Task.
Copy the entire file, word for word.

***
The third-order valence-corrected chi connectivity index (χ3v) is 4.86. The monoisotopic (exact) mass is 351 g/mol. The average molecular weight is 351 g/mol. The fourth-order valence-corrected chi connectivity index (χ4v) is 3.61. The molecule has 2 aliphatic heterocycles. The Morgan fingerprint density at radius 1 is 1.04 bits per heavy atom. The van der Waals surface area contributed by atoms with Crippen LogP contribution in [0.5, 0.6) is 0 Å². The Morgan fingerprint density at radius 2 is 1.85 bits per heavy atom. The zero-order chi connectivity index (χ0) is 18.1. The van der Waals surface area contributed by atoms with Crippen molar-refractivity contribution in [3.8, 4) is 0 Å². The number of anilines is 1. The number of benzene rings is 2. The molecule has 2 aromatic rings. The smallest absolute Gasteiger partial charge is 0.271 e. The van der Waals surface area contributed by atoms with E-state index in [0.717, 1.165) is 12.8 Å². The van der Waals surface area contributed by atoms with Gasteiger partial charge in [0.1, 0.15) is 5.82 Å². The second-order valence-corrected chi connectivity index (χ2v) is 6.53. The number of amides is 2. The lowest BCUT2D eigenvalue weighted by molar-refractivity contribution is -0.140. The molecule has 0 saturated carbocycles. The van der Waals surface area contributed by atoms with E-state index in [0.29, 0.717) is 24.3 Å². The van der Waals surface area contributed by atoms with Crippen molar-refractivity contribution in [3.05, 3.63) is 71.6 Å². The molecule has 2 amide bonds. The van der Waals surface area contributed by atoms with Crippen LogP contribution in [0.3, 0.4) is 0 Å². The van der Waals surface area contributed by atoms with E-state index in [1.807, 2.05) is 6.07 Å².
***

The third-order valence-corrected chi connectivity index (χ3v) is 4.86. The monoisotopic (exact) mass is 351 g/mol. The average molecular weight is 351 g/mol. The fourth-order valence-corrected chi connectivity index (χ4v) is 3.61. The molecule has 2 aliphatic heterocycles. The Morgan fingerprint density at radius 1 is 1.04 bits per heavy atom. The van der Waals surface area contributed by atoms with Crippen LogP contribution in [0.5, 0.6) is 0 Å². The Morgan fingerprint density at radius 2 is 1.85 bits per heavy atom. The zero-order chi connectivity index (χ0) is 18.1. The van der Waals surface area contributed by atoms with Crippen molar-refractivity contribution in [3.8, 4) is 0 Å². The number of anilines is 1. The number of benzene rings is 2. The molecule has 2 aromatic rings. The smallest absolute Gasteiger partial charge is 0.271 e. The van der Waals surface area contributed by atoms with E-state index in [0.717, 1.165) is 12.8 Å². The van der Waals surface area contributed by atoms with Gasteiger partial charge in [0.1, 0.15) is 5.82 Å². The second-order valence-corrected chi connectivity index (χ2v) is 6.53. The number of amides is 2. The lowest BCUT2D eigenvalue weighted by molar-refractivity contribution is -0.140. The molecule has 0 saturated carbocycles. The van der Waals surface area contributed by atoms with E-state index in [0.29, 0.717) is 24.3 Å². The van der Waals surface area contributed by atoms with Crippen molar-refractivity contribution in [3.05, 3.63) is 71.6 Å². The molecule has 2 amide bonds. The van der Waals surface area contributed by atoms with Crippen LogP contribution in [0.3, 0.4) is 0 Å². The van der Waals surface area contributed by atoms with E-state index in [1.807, 2.05) is 6.07 Å².